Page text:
Staggering cost companies had to pay to secure a Super Bowl advert
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It is officially the Super Bowl weekend, with the Philadelphia Eagles up against the Kansas City Chiefs at the State Farm Stadium in Glendale, Arizona.
While the action on the field is the main event, it's hard to argue against the fact that adverts, or commercials as our US friends would say, play a huge part.
In fact, there are some people that don't really have any interest in the actual match, and are tuning in to watch the ads instead.
That alongside the half-time show of course, which will be fronted by Rihanna for this year's Super Bowl.
Anyway, I digress. Those that tune in each year for the quirky commercials will be shocked to find out the staggering price pay to secure an advert on the Super Bowl.
Obviously, marketing your product in front of 100 million people is not going to be cheap, so you are going to need big pockets to secure an ad on the main show.
Quite a lot of money in fact, as companies that have secured an advert for Super Bowl 2023 have had to pay an eye-watering $7 million (£5.7 million) for the privilege, according to Variety.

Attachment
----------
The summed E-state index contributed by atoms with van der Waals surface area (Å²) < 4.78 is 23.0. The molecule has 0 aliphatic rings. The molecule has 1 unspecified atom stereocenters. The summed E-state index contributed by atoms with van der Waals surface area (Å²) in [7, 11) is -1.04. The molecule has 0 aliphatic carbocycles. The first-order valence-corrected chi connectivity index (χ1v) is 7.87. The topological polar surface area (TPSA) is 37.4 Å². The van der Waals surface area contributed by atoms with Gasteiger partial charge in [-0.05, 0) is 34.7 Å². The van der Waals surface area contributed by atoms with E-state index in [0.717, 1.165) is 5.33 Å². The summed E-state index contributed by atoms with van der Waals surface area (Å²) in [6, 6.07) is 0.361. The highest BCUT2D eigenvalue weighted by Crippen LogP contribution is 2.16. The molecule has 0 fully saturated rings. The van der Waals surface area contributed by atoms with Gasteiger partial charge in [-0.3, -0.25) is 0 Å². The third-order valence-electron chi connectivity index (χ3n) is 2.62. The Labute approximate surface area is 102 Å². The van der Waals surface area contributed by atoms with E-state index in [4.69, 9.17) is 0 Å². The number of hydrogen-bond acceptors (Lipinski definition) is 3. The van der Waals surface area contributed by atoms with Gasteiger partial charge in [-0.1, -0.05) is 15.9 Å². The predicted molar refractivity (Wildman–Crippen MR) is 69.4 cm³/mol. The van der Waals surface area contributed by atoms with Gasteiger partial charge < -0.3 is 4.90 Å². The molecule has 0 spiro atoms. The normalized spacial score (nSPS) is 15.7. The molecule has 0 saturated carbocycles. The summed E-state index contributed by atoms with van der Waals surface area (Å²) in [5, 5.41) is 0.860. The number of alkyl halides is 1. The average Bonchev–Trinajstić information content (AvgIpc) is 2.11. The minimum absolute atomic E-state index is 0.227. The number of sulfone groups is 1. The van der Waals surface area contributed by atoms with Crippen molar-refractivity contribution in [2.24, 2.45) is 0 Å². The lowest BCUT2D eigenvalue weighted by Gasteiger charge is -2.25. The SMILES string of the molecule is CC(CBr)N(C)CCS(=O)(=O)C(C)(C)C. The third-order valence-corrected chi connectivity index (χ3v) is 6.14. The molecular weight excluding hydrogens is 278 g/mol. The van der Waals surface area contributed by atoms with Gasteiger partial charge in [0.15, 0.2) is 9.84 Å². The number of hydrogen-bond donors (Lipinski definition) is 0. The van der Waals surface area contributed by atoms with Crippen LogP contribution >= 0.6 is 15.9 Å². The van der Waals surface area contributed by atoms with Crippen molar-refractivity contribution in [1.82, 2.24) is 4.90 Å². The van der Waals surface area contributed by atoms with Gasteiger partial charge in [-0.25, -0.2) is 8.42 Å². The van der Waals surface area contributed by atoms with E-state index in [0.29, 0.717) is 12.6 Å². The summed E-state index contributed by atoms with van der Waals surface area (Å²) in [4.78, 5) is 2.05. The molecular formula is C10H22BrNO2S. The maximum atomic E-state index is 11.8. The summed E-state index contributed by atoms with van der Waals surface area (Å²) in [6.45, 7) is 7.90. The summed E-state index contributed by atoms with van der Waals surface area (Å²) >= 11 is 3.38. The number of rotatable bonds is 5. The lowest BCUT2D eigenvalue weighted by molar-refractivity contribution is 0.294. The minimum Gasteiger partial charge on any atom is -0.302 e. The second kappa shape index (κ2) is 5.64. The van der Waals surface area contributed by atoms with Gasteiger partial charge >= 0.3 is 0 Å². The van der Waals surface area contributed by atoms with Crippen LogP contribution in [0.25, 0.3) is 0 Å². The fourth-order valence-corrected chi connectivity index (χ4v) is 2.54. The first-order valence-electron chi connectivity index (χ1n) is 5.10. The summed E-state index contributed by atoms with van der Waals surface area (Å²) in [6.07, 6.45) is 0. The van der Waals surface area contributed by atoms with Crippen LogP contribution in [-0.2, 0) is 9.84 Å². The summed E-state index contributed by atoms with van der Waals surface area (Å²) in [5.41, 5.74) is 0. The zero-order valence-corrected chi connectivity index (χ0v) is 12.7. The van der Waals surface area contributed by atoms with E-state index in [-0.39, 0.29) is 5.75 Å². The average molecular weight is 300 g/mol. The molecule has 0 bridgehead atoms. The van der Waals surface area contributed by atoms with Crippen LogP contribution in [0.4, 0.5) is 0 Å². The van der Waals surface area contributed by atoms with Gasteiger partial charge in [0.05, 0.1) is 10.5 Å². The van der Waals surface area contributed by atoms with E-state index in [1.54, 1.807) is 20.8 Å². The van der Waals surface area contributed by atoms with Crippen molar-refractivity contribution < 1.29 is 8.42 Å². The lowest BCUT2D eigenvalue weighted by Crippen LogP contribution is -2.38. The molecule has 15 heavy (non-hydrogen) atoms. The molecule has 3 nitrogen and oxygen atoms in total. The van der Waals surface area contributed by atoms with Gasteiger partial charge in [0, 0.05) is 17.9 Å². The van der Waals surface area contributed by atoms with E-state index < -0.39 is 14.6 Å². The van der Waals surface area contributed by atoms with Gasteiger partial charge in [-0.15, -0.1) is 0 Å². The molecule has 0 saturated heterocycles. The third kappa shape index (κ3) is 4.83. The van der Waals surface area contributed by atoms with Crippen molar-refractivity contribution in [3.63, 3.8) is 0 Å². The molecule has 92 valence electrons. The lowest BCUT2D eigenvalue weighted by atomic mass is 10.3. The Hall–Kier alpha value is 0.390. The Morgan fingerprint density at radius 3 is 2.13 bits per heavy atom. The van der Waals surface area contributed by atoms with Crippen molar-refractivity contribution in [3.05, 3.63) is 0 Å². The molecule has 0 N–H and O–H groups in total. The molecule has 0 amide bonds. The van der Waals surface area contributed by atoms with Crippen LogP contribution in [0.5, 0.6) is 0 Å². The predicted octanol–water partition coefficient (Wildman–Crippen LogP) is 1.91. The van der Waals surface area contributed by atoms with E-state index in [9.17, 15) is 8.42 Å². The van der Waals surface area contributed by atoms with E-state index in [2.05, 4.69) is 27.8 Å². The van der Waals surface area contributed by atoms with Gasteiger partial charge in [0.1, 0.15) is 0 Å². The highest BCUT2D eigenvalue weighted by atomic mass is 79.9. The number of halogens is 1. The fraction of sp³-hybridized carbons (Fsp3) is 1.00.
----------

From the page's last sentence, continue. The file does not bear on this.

Stats from Statista and a tweet from sports businessman Joe Pompliano show the rapid rise of Super Bowl ads since 1967.
With the first Super Bowl back then, the price a company had to pay for an advert cost a merely $42,500.
Come 1975, that had more than doubled to $107,000, and doubled again to $222,000 in 1980.
There was a sharp increase to an ad costing over half a million come 1985, and by 1995, it cost companies $1.2 million.
At the turn of the century, a space on the main show was coming in at around $2 million, hitting $3 million come 2010.
The last two years have all seen increases, with companies paying $5.5 million in 2021 and $6.5 million in 2022.
So who are some of the companies paying the whopping $7 million for a 30-second advert on the Super Bowl this year?
Ones that have released teasers ahead of the big game include T-Mobile, Budweiser, Booking.com and Pringles.